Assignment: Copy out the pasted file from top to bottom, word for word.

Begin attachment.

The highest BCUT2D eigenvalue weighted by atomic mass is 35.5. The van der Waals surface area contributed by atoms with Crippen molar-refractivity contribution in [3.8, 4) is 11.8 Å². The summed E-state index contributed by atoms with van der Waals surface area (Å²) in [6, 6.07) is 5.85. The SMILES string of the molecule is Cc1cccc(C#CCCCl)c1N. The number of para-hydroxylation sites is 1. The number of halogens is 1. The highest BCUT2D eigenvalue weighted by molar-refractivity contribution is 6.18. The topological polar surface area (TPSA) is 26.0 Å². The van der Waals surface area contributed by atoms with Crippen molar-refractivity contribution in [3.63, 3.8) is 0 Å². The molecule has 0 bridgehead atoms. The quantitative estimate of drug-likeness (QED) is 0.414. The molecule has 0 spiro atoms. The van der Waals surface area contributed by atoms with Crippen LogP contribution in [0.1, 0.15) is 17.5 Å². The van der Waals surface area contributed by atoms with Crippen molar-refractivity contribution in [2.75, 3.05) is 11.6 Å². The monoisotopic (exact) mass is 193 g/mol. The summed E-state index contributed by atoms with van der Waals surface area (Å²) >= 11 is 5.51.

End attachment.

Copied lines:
The highest BCUT2D eigenvalue weighted by atomic mass is 35.5. The van der Waals surface area contributed by atoms with Crippen molar-refractivity contribution in [3.8, 4) is 11.8 Å². The summed E-state index contributed by atoms with van der Waals surface area (Å²) in [6, 6.07) is 5.85. The SMILES string of the molecule is Cc1cccc(C#CCCCl)c1N. The number of para-hydroxylation sites is 1. The number of halogens is 1. The highest BCUT2D eigenvalue weighted by molar-refractivity contribution is 6.18. The topological polar surface area (TPSA) is 26.0 Å². The van der Waals surface area contributed by atoms with Crippen molar-refractivity contribution in [3.63, 3.8) is 0 Å². The molecule has 0 bridgehead atoms. The quantitative estimate of drug-likeness (QED) is 0.414. The molecule has 0 spiro atoms. The van der Waals surface area contributed by atoms with Crippen LogP contribution in [0.1, 0.15) is 17.5 Å². The van der Waals surface area contributed by atoms with Crippen molar-refractivity contribution in [2.75, 3.05) is 11.6 Å². The monoisotopic (exact) mass is 193 g/mol. The summed E-state index contributed by atoms with van der Waals surface area (Å²) >= 11 is 5.51.